Reprocessing infrastructure in the UK may need to double its output of recycled plastic to meet governmental targets, research suggests.
The UK’s reprocessing capacity may need to increase by 100% to meet 30% recycled content in all household plastic packaging placed on the market and by more than 200% to meet that target for food grade rigid household plastic packaging, research by plastics recycling charity Recoup found.
The findings were published by Recoup in the charity’s latest update of its Household Plastic Packaging Sorting and Infrastructure Report, which aims to inform and provide context around the design of a tax on plastic packaging containing less than 30% recycled content (see letsrecycle.com story).
Steve Morgan, policy and infrastructure manager at Recoup, said: “The research conducted by Recoup in producing the infrastructure report highlights the need for the UK to shift towards more domestic recycling, in order for the industry to be able to cope with the increasing demands for high-quality recycled plastic.
“Reforming and delivering a well-designed Packaging Producer Responsibility System in the UK is essential to deliver the infrastructure to meet a recycled content target.
“The research highlights the need for the UK to shift towards more domestic recycling”
“This would provide the underpinning foundations to ensure the necessary investment and confidence are in place for a sustainable business model to build and maintain the required recycling infrastructure for plastic packaging.”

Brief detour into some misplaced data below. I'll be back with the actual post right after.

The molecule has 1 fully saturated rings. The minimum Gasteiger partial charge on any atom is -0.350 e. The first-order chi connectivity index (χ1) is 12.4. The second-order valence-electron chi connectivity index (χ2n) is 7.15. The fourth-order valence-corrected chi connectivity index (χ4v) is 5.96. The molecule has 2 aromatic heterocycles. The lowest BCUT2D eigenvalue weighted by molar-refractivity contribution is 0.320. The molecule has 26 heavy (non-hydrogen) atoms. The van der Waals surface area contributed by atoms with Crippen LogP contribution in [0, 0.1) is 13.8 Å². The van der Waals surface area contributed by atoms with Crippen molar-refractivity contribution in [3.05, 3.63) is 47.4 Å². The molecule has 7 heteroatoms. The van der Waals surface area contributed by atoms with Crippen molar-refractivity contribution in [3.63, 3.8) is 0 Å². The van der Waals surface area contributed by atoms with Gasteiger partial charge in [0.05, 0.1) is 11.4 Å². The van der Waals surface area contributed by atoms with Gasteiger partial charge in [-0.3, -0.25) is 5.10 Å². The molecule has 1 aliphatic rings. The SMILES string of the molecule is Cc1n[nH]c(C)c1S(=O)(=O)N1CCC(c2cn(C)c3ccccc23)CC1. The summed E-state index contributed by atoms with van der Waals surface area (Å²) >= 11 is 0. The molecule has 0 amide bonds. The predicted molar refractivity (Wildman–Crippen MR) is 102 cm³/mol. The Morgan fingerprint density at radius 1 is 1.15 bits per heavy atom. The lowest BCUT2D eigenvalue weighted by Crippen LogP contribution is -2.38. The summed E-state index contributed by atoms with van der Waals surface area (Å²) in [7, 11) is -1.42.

UK plastics reprocessing infrastructure has an estimated current operational output of 230,000 tonnes, Recoup claims.
Challenging commercial conditions and fine profit margins in the plastic film, non-bottle PET and food grade packaging recycling sector are also presented by Recoup as obstacles to handling additional demand.
However, the charity claims sorting capacity at materials recycling facilities in the UK should present no barrier to the government’s ambitions.
Recoup says the UK has an estimated annual permitted MRF capacity of between 1.6 and 1.9 million tonnes for sorting plastic packaging, and an estimated actual throughput of up to 1,000,000 tonnes.
The proposed plastics tax is to come into force in April 2022. Manufacturers and importers are to be charged £200 a tonne on packaging made of less than 30% recycled plastic.
The tax is currently in its second round of consultations, with the deadline for responses extended by three months to 20 April 2020 (see letsrecycle.com story).
The Treasury said this was to allow responses from “many sectors which have been impacted” by the coronavirus pandemic.